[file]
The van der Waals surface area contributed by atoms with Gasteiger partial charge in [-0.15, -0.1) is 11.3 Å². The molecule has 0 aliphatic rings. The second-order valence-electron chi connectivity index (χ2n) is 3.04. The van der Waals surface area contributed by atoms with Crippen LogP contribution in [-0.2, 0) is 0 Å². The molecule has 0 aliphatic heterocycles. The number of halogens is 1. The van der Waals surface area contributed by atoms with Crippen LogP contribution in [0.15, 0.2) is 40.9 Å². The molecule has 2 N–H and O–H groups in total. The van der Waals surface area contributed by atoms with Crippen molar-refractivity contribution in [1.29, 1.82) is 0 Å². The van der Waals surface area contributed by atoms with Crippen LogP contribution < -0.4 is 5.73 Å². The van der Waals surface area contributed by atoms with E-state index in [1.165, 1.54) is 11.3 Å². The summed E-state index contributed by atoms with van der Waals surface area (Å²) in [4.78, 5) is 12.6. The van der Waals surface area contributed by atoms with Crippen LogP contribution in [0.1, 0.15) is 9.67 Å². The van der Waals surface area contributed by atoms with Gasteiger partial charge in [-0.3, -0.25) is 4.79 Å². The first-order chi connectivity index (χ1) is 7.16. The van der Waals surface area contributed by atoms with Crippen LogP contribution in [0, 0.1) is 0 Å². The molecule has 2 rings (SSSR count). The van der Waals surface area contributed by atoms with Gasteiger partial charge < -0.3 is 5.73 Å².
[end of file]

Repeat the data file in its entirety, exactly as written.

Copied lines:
The van der Waals surface area contributed by atoms with Gasteiger partial charge in [-0.15, -0.1) is 11.3 Å². The molecule has 0 aliphatic rings. The second-order valence-electron chi connectivity index (χ2n) is 3.04. The van der Waals surface area contributed by atoms with Crippen LogP contribution in [-0.2, 0) is 0 Å². The molecule has 0 aliphatic heterocycles. The number of halogens is 1. The van der Waals surface area contributed by atoms with Crippen LogP contribution in [0.15, 0.2) is 40.9 Å². The molecule has 2 N–H and O–H groups in total. The van der Waals surface area contributed by atoms with Crippen molar-refractivity contribution in [1.29, 1.82) is 0 Å². The van der Waals surface area contributed by atoms with Crippen LogP contribution < -0.4 is 5.73 Å². The van der Waals surface area contributed by atoms with E-state index in [1.165, 1.54) is 11.3 Å². The summed E-state index contributed by atoms with van der Waals surface area (Å²) in [4.78, 5) is 12.6. The van der Waals surface area contributed by atoms with Crippen LogP contribution in [0.1, 0.15) is 9.67 Å². The van der Waals surface area contributed by atoms with Gasteiger partial charge in [-0.3, -0.25) is 4.79 Å². The first-order chi connectivity index (χ1) is 7.16. The van der Waals surface area contributed by atoms with Crippen LogP contribution in [0, 0.1) is 0 Å². The molecule has 2 rings (SSSR count). The van der Waals surface area contributed by atoms with Gasteiger partial charge < -0.3 is 5.73 Å².